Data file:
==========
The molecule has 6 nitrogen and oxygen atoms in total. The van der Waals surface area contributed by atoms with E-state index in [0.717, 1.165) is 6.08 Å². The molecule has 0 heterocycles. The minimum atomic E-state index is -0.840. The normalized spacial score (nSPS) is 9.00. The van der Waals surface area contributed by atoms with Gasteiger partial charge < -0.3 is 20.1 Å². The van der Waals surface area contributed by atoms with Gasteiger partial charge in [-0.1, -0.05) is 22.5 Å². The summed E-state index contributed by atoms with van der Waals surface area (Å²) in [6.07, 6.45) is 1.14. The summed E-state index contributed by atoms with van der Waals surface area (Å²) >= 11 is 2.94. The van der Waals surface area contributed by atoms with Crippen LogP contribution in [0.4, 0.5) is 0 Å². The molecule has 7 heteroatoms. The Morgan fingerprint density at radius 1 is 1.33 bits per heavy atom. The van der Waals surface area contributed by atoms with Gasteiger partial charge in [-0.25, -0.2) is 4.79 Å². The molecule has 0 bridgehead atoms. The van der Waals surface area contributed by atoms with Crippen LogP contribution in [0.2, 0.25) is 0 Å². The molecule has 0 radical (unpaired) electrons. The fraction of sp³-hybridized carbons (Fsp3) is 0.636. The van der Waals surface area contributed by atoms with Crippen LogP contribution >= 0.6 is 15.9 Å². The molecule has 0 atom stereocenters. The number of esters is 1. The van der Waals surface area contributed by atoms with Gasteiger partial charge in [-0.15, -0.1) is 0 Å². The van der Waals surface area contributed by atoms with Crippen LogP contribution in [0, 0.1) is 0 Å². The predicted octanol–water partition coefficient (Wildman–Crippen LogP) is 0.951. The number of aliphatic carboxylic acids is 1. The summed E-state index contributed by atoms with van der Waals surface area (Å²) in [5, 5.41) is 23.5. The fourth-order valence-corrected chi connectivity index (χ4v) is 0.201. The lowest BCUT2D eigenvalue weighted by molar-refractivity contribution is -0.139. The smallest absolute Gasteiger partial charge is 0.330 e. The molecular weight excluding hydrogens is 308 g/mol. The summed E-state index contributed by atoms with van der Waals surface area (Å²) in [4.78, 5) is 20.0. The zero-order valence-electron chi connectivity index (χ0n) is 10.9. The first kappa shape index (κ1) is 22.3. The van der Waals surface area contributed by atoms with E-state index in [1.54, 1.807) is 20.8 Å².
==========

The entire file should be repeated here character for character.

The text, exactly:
The molecule has 6 nitrogen and oxygen atoms in total. The van der Waals surface area contributed by atoms with E-state index in [0.717, 1.165) is 6.08 Å². The molecule has 0 heterocycles. The minimum atomic E-state index is -0.840. The normalized spacial score (nSPS) is 9.00. The van der Waals surface area contributed by atoms with Gasteiger partial charge < -0.3 is 20.1 Å². The van der Waals surface area contributed by atoms with Gasteiger partial charge in [-0.1, -0.05) is 22.5 Å². The summed E-state index contributed by atoms with van der Waals surface area (Å²) in [6.07, 6.45) is 1.14. The summed E-state index contributed by atoms with van der Waals surface area (Å²) >= 11 is 2.94. The van der Waals surface area contributed by atoms with Crippen LogP contribution in [0.4, 0.5) is 0 Å². The molecule has 7 heteroatoms. The Morgan fingerprint density at radius 1 is 1.33 bits per heavy atom. The van der Waals surface area contributed by atoms with Gasteiger partial charge in [-0.25, -0.2) is 4.79 Å². The molecule has 0 bridgehead atoms. The van der Waals surface area contributed by atoms with Crippen LogP contribution in [0.2, 0.25) is 0 Å². The molecule has 0 radical (unpaired) electrons. The fraction of sp³-hybridized carbons (Fsp3) is 0.636. The van der Waals surface area contributed by atoms with Crippen LogP contribution >= 0.6 is 15.9 Å². The molecule has 0 atom stereocenters. The number of esters is 1. The van der Waals surface area contributed by atoms with Gasteiger partial charge in [-0.15, -0.1) is 0 Å². The van der Waals surface area contributed by atoms with Crippen LogP contribution in [0, 0.1) is 0 Å². The predicted octanol–water partition coefficient (Wildman–Crippen LogP) is 0.951. The number of aliphatic carboxylic acids is 1. The summed E-state index contributed by atoms with van der Waals surface area (Å²) in [5, 5.41) is 23.5. The fourth-order valence-corrected chi connectivity index (χ4v) is 0.201. The lowest BCUT2D eigenvalue weighted by molar-refractivity contribution is -0.139. The smallest absolute Gasteiger partial charge is 0.330 e. The molecular weight excluding hydrogens is 308 g/mol. The summed E-state index contributed by atoms with van der Waals surface area (Å²) in [4.78, 5) is 20.0. The zero-order valence-electron chi connectivity index (χ0n) is 10.9. The first kappa shape index (κ1) is 22.3. The van der Waals surface area contributed by atoms with E-state index in [1.54, 1.807) is 20.8 Å².